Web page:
Alternative fund managers in Europe and outside appear poised to win greater flexibility on early-stage marketing to professional investors, despite dissatisfaction with the first draft of EU legislation to amend the 2011 Alternative Investment Fund Managers Directive.
In March, the European Commission published a proposed directive amending EU regimes that regulate cross-border distribution of retail and alternative investment funds. The law is a key element of a legislative package advancing the Commission’s Capital Markets Union project, which also includes a prospective regulation intended to facilitate cross-border fund distribution.
At first, the Commission’s proposals to amend the AIFMD alarmed the fund industry, which feared they could make marketing more difficult in several major European markets.
However, following the drafting of a revised version of the legislation by the EU Council, comprised of member states, it now appears that alternative fund managers in Europe and elsewhere will win the greater flexibility they seek in early-stage marketing to professional investors.
The proposed legislation defines and sets rules on ‘pre-marketing’ activity: gauging interest from potential investors before a fund has actually been established while avoiding the full disclosure and administrative rules the directive requires for fully-fledged fund marketing.
This process enables managers to refine their investment offerings and terms, or even abandon projects if they fail to generate market enthusiasm.
What would change
The original AIFMD defines marketing but makes no mention of pre-marketing, leaving it to member states to choose whether or not to authorise it at all. Regulators including Luxembourg’s CSSF and the UK’s Financial Conduct Authority have done so, but other member states treat any initial contact with a prospective investor as marketing.
In its proposals, the Commission was aiming for pre-marketing to be permitted throughout the European Economic Area – the EU plus other counties that follow its single market regime – but under uniform rules.
While the March proposals would liberalise the rules for fund managers in countries where pre-marketing is now barred, they would impose new constraints in other states.
Most notably, they forbid the provision of offering documents or limited partnership agreements, even in draft form, to potential investors. Otherwise, the AIFMD’s full requirements governing marketing would be triggered.
Industry critics protested that the rules would prohibit established practice in the alternative investment industry. This applies especially to funds structured as limited partnerships, often the result of long negotiations between managers and cornerstone investors – whose commitment is essential to the project.
They also noted that the EU’s (now-superseded) Prospectus Directive governing the offering or listing of securities permits the circulation of draft prospectuses to professional investors.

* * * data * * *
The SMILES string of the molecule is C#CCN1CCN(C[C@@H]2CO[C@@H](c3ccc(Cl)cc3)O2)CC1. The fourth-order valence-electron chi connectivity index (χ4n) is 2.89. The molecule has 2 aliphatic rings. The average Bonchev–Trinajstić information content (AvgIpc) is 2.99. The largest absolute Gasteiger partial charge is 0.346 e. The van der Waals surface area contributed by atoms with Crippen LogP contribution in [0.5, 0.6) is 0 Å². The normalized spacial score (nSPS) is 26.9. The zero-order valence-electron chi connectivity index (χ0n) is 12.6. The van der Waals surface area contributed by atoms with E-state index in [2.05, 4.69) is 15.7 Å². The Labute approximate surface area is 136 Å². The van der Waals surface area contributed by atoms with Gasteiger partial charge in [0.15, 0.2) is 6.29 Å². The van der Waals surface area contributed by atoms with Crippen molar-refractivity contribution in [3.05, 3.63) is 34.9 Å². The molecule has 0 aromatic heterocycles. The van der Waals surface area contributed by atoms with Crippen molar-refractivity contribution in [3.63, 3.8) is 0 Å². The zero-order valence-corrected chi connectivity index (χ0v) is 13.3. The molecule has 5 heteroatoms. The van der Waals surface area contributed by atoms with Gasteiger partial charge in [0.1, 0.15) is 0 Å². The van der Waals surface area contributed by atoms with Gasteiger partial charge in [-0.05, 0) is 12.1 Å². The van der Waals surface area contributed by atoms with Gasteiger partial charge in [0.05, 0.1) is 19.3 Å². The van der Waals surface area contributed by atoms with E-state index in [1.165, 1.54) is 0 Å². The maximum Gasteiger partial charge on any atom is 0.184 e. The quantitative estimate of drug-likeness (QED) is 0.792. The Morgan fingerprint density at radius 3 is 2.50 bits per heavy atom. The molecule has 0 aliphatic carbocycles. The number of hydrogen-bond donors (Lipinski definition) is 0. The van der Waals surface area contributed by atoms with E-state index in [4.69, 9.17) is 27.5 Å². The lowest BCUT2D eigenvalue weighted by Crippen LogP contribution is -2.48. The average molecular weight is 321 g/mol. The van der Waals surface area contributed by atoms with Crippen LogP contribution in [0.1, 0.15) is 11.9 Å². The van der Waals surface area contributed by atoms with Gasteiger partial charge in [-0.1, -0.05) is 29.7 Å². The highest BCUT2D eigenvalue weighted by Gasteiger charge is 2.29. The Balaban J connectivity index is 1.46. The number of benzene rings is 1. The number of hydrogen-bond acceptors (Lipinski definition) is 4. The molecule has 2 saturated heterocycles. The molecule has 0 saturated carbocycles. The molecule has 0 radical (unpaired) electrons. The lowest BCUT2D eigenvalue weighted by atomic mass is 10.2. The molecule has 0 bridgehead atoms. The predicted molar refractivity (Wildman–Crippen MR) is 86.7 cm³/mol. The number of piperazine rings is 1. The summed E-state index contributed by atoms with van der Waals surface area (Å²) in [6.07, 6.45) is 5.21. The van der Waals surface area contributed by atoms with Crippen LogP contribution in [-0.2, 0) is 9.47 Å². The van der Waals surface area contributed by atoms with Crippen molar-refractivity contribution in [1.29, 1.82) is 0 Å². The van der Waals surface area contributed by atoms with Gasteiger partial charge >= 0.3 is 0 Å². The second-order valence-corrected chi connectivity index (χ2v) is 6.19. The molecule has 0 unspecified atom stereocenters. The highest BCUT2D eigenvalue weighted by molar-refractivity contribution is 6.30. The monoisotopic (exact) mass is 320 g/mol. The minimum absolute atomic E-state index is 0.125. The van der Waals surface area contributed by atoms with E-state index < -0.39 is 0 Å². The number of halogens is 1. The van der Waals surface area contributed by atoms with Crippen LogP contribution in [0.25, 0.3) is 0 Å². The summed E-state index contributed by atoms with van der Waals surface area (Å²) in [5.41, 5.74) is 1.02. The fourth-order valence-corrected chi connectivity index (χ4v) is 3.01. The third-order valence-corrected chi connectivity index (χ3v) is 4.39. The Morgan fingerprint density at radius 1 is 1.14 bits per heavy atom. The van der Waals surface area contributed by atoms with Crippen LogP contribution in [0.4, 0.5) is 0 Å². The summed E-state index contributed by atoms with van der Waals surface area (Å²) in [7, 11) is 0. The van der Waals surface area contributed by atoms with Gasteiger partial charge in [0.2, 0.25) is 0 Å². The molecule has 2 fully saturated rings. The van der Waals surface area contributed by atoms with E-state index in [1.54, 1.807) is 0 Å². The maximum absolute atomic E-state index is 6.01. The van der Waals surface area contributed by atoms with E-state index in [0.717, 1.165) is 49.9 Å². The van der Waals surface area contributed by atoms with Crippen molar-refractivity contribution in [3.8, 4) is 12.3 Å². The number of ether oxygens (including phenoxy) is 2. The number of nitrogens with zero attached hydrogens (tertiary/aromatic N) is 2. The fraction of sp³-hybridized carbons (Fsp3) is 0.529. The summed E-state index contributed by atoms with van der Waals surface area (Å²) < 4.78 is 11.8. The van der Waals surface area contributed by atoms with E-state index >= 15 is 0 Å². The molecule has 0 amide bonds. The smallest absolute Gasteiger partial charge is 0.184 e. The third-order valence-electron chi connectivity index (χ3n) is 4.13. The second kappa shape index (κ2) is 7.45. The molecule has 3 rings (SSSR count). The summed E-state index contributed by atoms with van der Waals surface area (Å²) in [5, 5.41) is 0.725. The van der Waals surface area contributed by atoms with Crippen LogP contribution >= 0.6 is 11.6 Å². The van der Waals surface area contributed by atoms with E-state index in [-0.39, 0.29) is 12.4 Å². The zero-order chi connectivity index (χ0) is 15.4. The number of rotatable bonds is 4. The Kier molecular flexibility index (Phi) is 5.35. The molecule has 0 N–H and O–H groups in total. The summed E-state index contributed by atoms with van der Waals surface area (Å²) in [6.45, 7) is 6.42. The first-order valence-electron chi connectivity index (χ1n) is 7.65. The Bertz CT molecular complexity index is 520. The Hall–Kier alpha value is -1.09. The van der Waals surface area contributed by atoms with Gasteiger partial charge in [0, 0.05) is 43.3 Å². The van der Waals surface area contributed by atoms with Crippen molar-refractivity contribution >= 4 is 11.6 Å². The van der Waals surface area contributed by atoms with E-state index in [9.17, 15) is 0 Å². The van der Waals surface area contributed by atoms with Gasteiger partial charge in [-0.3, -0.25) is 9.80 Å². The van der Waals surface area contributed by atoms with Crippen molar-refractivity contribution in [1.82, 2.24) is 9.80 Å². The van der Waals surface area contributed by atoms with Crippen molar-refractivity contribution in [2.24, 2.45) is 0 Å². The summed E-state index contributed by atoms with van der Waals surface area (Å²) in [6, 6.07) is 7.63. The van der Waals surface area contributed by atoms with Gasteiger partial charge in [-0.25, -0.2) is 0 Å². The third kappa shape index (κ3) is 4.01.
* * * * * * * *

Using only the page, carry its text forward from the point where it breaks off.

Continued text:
In some cases, critics argued, the proposed directive could force managers to comply with marketing passport conditions even before a final decision to establish a fund had been reached.
Responding to industry complaints
The revised draft issued by the EU Council on June 15 is viewed by analysts as far closer to the more liberal interpretation of the marketing requirements prevalent in the union’s leading asset management and fund service jurisdictions.
The changes would permit alternative investment fund managers (AIFMs) to explore the market of prospective investors, including by circulating draft fund documents until they are finalised before a launch.
Investors would not be able to invest in the prospective fund at this point, and no subscription documents would be available. AIFMs would be required to document details of their market-testing activities and be prepared to supply them to regulators.
Under the Council’s amendments, any subscription to a fund within 18 months of pre-marketing that either referred to the fund, or was established as a result of pre-marketing, would be treated as a product of marketing and subject to notification or authorisation procedures – depending on the AIFM’s volume of assets under management.
That rule would prevent managers from using pre-marketing to obtain reverse solicitation, where participation in the fund takes place at the investor’s initiative and is thus not subject to the directive’s rules on marketing.
The Council draft also would ease a proposed requirement that managers offer to repurchase shares or units from local investors in jurisdictions where they wish to discontinue marketing their funds.
Notably, closed-ended funds are exempted from the repurchase obligation.
While the directive next faces negotiation between the Council and the European Parliament, alternative fund managers are now confident that established practice for dealing with key investors is less likely to be overturned as part of a well-intentioned liberalisation measure.